Tongues wag over ED’s politburo reshuffle

PRESIDENT Emmerson Mnangagwa demoted Zanu PF commissar Mike Bimha to an ordinary politburo member as part of a grand scheme to consolidate his power beyond 2028, it has been alleged.

PRESIDENT Emmerson Mnangagwa demoted Zanu PF commissar Mike Bimha to an ordinary politburo member as part of a grand scheme to consolidate his power beyond 2028, it has been alleged.

In a statement issued on Monday evening, ruling party secretary-general Obert Mpofu announced that Munyaradzi Machacha, who was the principal at the Chitepo School of Ideology, is the incoming commissar.

Speaker of Parliament, Jacob Mudenda swapped posts with Patrick Chinamasa, who was the treasurer general. Chinamasa is now secretary for legal affairs.

Zanu PF spokesperson Christopher Mutsvangwa and party information director Farai Marapira did not answer calls to shed more light on the impromptu late evening reshuffle of the ruling party’s highest decision-making organ outside congress.

Some party functionaries privy to the developments, have, however, said Bimha was caught by surprise, adding that he only learnt of his fate in the Press statement.

“There are many reasons why Bimha has fallen out of favourwith the President. The President was not impressed with Bimha’s mobilising prowess,” a source claimed.

“Mnangagwa had to use several affiliates to win the elections. He (Mnangagwa) thinks Bimha was failing to articulate issues to the masses. The President also thinks Bimha was a hindrance to his 2028 political ambitions. Bimha was critical of the ED anenge achipo slogan and advocated for its ban.”

As the commissar, Bimha was also accused of failing to organise Thank You rallies after the 2023 elections, which Mnangagwa reportedly hoped to use to consolidate his power beyond 2028.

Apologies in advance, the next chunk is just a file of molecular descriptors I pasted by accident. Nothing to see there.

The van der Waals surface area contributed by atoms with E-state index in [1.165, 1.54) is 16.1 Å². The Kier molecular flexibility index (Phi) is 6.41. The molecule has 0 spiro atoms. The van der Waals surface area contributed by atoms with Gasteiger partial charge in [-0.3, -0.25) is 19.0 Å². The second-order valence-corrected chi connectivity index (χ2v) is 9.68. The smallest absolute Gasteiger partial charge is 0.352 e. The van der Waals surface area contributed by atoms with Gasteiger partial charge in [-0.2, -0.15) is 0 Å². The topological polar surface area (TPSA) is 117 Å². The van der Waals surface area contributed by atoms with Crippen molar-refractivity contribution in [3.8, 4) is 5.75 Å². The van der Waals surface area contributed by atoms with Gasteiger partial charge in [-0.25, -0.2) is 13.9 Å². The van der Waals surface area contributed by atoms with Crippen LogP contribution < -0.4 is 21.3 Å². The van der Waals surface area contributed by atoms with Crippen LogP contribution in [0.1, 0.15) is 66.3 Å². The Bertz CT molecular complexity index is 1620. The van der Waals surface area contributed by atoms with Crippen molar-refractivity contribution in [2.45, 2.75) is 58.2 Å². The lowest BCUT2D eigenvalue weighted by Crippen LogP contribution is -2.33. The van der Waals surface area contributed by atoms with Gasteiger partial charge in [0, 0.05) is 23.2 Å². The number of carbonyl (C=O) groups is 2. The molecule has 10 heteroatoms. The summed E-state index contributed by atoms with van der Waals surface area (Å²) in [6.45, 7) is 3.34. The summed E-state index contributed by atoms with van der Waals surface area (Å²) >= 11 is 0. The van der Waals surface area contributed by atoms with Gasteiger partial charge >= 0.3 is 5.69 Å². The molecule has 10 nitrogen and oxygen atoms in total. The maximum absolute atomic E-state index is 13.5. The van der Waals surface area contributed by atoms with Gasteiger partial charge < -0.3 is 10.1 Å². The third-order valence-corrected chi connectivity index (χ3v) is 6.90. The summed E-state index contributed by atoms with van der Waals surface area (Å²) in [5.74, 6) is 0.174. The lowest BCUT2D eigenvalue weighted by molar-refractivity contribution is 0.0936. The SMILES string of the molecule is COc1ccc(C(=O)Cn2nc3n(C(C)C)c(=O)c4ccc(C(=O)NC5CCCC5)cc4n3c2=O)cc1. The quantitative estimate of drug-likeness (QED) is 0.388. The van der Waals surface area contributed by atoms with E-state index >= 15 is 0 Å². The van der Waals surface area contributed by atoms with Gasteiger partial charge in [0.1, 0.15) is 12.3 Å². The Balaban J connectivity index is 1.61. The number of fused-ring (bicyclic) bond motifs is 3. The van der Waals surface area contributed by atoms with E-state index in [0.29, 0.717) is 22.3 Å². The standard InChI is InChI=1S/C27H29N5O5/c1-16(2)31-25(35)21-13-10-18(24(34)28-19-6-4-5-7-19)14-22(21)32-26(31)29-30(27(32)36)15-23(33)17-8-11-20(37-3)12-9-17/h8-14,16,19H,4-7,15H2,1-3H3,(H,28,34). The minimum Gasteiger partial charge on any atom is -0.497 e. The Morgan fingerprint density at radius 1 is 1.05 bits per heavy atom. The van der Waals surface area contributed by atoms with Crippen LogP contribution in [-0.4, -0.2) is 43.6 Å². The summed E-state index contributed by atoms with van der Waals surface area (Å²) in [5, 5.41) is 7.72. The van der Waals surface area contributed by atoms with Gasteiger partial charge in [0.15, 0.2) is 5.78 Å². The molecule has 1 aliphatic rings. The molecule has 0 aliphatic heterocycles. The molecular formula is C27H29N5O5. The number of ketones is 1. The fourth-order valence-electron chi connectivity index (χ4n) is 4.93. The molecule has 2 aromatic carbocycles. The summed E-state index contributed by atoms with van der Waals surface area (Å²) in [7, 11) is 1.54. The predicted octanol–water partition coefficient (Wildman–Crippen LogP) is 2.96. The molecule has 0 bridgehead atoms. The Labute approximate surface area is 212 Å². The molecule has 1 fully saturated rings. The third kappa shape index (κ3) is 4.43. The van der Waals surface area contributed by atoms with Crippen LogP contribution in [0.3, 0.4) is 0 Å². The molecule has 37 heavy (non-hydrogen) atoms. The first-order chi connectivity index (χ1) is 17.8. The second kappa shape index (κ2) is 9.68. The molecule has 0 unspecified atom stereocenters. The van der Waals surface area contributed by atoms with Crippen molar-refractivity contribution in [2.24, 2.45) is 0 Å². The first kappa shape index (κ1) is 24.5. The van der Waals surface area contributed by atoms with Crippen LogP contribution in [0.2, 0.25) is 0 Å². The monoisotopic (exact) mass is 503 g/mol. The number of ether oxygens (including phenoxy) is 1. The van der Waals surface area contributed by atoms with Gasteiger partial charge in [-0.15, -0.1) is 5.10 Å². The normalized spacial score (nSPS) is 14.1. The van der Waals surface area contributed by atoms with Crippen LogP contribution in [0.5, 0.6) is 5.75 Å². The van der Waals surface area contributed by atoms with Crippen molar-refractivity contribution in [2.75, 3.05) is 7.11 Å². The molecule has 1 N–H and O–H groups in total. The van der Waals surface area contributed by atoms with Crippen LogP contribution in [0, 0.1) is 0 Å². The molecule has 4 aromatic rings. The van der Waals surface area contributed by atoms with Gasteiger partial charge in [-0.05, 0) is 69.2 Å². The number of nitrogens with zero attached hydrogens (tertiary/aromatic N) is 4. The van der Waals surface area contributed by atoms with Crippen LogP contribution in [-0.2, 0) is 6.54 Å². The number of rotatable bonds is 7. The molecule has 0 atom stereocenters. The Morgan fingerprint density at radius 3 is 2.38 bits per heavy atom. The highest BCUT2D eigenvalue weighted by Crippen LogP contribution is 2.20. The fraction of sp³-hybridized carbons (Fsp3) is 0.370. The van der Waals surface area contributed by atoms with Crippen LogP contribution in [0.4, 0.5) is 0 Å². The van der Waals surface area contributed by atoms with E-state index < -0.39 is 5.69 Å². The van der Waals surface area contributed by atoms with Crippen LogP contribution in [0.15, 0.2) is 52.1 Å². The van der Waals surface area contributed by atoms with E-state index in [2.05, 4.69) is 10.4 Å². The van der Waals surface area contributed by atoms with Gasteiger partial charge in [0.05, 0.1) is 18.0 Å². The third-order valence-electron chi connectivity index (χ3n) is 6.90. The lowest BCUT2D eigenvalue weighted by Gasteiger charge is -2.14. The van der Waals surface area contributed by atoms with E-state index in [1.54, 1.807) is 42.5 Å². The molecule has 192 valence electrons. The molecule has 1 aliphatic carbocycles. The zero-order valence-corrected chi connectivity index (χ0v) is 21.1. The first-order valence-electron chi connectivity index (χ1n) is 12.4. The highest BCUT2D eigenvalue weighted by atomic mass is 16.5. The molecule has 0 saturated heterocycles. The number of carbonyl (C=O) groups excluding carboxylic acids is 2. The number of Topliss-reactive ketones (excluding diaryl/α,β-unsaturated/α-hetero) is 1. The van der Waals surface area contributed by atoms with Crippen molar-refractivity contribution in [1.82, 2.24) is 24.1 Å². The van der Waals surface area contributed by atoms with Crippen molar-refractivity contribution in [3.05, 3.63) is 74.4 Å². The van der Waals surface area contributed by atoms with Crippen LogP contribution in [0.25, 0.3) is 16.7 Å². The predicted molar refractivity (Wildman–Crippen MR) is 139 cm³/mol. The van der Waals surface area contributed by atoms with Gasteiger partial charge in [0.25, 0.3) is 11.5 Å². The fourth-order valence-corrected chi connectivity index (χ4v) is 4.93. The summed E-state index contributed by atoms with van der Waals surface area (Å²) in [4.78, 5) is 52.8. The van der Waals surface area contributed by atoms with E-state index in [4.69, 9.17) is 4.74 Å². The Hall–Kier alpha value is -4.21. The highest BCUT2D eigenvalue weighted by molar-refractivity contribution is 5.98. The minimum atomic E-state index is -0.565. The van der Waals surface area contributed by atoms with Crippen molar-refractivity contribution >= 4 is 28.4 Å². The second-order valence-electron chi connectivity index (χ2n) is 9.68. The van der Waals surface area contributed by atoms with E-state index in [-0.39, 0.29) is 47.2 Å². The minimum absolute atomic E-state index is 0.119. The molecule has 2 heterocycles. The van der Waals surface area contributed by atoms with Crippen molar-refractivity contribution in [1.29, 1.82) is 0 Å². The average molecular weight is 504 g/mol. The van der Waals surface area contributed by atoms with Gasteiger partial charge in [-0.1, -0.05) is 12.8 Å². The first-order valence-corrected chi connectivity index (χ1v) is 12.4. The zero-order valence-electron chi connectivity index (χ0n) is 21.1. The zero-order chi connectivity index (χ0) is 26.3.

Mudenda has been purportedly rewarded with the new post after quickly facilitating the recall of opposition Citizens Coalition for Change (CCC) legislators to help his party earn a two-thirds majority in Parliament.

The Zanu PF insiders have also claimed that Chinamasa has been thrust into the new seat to craft legislation that will see Mnangagwa extend his term beyond 2028.

Mnangagwa (81) is currently serving his second term and constitutionally his last in office, having been first elected in 2018.

The Constitution only allows a president to serve a maximum of two five-year terms.

However, even if an amendment is made, Mnangagwa will not be eligible for a third term because it cannot benefit the incumbent according to Section 91(2) of the Constitution. The section states that one is disqualified for an election as president if he has already held office in a similar position under this Constitution for two terms. But Chinamasa is said to have been tasked with devising a way to circumvent the constitutional provision.

Exiled former minister Walter Mzembi said Mnangagwa’s changes clearly pointed to his 2030 agenda.

“Ziyambi Ziyambi (Justice minister) would combine very effectively with the garrulous new secretary for legal affairs, an effective negotiator who fits the bill for where things are going, including a possible government of national unity with the opposition under Welsh [Welshman Ncube], in itself likely to cause internal contradictions and displacement of some cadres,” Mzembi opined on social media platform X.

“Patrick (Chinamasa) is adept at this task and has done it before. And finally the grounding of Bimha and elevation of Machacha are all 2030 musical chair stuff, Mike the political and passive gentleman won’t fit the bill, it needs an ideological demagogue from Herbert Chitepo College itself.”

Reports indicate that Zanu PF has been having behind the scenes talks with the CCC led by Ncube to aid Mnangagwa’s grand plan.

Human rights advocate Aaron Hamauswa said it would be a sad day for democracy if Mnangagwa chose to extend his term.

“Constitutional amendments to benefit the incumbent are a dangerous precedent that undermines democracy and the rule of law,” Hamauswa said.

“A third term would extend Mnangagwa’s already authoritarian rule and further stifle political competition and dissent.”

Since his ascendancy to the throne via a November 2017 coup, Mnangagwa has changed his political commissars three times after in 2019 he replaced Engelbert Rugeje with Victor Matemadanda, who was later appointed ambassador to Mozambique giving way to Bimha.

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